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Pre-filtering Data

Beginning with the release of Brainspace v6.1, Brainspace no longer excludes files larger than 16MB and is able to ingest most text-based documents with minimal issues.

Brainspace does not require pre-filtered data. Brainspace ingests all text and metadata. Although Brainspace can ingest all text and metadata, certain types of data--including complex data, non-text data, encrypted text, binaries, large number of duplicates, very large files, large volume of numbers, etc.--will require additional build-time and additional system resources.

Before attempting to ingest text and metadata that could cause excessive build-time and require additional system resources, Brainspace recommends removing data that will not add value to an investigation. In most cases, for example, images generally do not add value to an investigation, but they can add value if there is valid metadata associated with them. This will be searchable in the index but will not be analyzed for analytics by the brain. Likewise, use only “valuable” numbers or other non-text or minimal-text files when they contain useful metadata or titles that will add value to an investigation.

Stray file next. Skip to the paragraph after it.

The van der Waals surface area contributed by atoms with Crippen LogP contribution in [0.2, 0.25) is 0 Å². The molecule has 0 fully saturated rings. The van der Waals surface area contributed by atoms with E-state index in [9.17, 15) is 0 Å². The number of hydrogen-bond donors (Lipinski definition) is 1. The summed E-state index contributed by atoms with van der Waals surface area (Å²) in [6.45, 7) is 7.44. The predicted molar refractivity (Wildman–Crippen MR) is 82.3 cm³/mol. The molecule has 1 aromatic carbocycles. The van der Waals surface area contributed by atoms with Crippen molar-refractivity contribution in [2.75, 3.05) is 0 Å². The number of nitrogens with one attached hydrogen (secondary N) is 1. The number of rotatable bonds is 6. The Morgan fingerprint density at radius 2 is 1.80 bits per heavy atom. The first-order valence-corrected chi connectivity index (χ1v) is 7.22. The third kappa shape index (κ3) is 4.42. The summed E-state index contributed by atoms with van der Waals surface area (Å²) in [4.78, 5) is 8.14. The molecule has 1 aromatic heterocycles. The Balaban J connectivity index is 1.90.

The suggestion for the general best practice is to filter out any document that exceeds an extracted text size of 1MB. If you can lower this threshold, the lower the better. The extreme upper limit of our suggested extracted text size is 16MB, but this should be a limit that is worked up to and not a starting point. 

In most cases, the overly large files are Excel or other database type records, or even the extracted text of a binary file. Before ingestion, filter out these documents, as well as the Unrecognized, No Data, Multimedia documents, etc. (These files will offer little to no value to your dataset.) 

A good benchmark to start with is filtering out any document over 1MB in Extracted Text Size. (The optimal benchmark is 16KB, but this can be adjusted depending on the need.) Brainspace can handle the larger files in most cases, but be aware of what they are before sending. 

We can handle anything up to 1GB of text (java limitation) but we would never advise you to send documents that large. 

Ultimately, the extracted text size limit will depend upon your infrastructure, specifically the amount of RAM and disk space on your server, but the above outlines our suggested general best practice.

Resolving Incremental Build Failures

If you encounter an incremental build failure, check the vocabulary.txt file for lines that look like the following image:


Brainspace first encodes the line, and then loads it into a 64KiB buffer, which is what causes the build failure when data is contains encrypted text, binaries, etc.

To recover from an incremental build failure caused by incompatible data, rebuild the dataset or locate and remove the documents that are causing the incremental build failure.